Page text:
It can be very helpful to see a protocol in the way that the application layer sees it. Perhaps you are looking for passwords in a Telnet stream, or you are trying to make sense of a data stream. Maybe you just need a display filter to show only the packets in a TLS or SSL stream. If so, Wireshark’s ability to follow protocol streams will be useful to you.
To filter to a particular stream, select a TCP, UDP, DCCP, TLS, HTTP, HTTP/2, QUIC or SIP packet in the packet list of the stream/connection you are interested in and then select the menu item Figure 7.1, “The “Follow TCP Stream” dialog box”.→ → (or use the context menu in the packet list). Wireshark will set an appropriate display filter and display a dialog box with the data from the stream laid out, as shown in
Following a protocol stream applies a display filter which selects all the packets in the current stream. Some people open the “Follow TCP Stream” dialog and immediately close it as a quick way to isolate a particular stream. Closing the dialog with the “Back” button will reset the display filter if this behavior is not desired.
The stream content is displayed in the same sequence as it appeared on the network. Non-printable characters are replaced by dots. Traffic from the client to the server is colored red, while traffic from the server to the client is colored blue. These colors can be changed by opening→ and under → , selecting different colors for the and options.
The stream content won’t be updated while doing a live capture. To get the latest content you’ll have to reopen the dialog.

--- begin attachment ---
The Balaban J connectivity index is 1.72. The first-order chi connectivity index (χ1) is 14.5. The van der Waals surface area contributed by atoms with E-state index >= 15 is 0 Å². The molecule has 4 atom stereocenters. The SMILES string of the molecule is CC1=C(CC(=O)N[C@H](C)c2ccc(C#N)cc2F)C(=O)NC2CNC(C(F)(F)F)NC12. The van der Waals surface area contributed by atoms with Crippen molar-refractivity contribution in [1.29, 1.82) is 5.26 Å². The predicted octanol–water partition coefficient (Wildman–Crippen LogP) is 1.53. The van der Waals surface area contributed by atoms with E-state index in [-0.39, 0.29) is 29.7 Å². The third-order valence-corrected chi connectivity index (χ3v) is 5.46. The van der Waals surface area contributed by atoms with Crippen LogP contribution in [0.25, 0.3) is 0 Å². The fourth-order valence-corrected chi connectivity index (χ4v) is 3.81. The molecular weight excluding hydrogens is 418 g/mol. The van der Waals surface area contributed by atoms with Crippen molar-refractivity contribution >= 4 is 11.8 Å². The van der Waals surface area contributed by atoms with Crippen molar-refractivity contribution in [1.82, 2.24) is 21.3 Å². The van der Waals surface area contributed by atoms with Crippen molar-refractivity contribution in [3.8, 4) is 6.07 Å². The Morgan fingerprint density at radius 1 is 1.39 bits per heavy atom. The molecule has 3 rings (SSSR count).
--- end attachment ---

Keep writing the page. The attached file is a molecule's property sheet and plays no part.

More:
You can choose from the following actions:
By default, Wireshark displays both client and server data. You can select theto switch between both, client to server, or server to client data.
You can choose to view the data in one of the following formats:
The YAML output is divided into 2 main sections:
peerssection where for each
peeryou found the peer index, the
hostaddress and the
packetssection where for each
packetyou found the packet number in the original capture, the
peerindex, the packet
indexfor this peer, the
timestampin seconds and the
datain base64 encoding.
Example 7.1. Follow Stream YAML output
peers: - peer: 0 host: 127.0.0.1 port: 54048 - peer: 1 host: 127.0.10.1 port: 5000 packets: - packet: 1 peer: 0 index: 0 timestamp: 1599485409.693955274 data: !!binary | aGVsbG8K - packet: 3 peer: 1 index: 0 timestamp: 1599485423.885866692 data: !!binary | Ym9uam91cgo=
The same example but in old YAML format (before version 3.5):
# Packet 1 peer0_0: !!binary | aGVsbG8K # Packet 3 peer1_0: !!binary | Ym9uam91cgo=
How the old format data can be found in the new format:
|New YAML format||Old YAML format|
... packets: - packet: AAA peer: BBB index: CCC data: !!binary | DDD
# Packet AAA peerBBB_CCC !!binary | DDD
AAA: packet number in the original capture BBB: peer index CCC: packet index for this peer DDD: data in base64 encoding
You can switch between streams using the “Stream” selector.
You can search for text by entering it in the “Find” entry box and pressing.
The HTTP/2 Stream dialog is similar to the "Follow TCP Stream" dialog, except
for an additional "Substream" dialog field. HTTP/2 Streams are identified by
a HTTP/2 Stream Index (field name
http2.streamid) which are unique within a
TCP connection. The “Stream” selector determines the TCP connection whereas the
“Substream” selector is used to pick the HTTP/2 Stream ID.
The QUIC protocol is similar, the first number selects the QUIC connection number while the "Substream" field selects the QUIC Stream ID.
The SIP call is shown with same dialog, just filter is based on sip.Call-ID field. Count of streams is fixed to 0 and the field is disabled.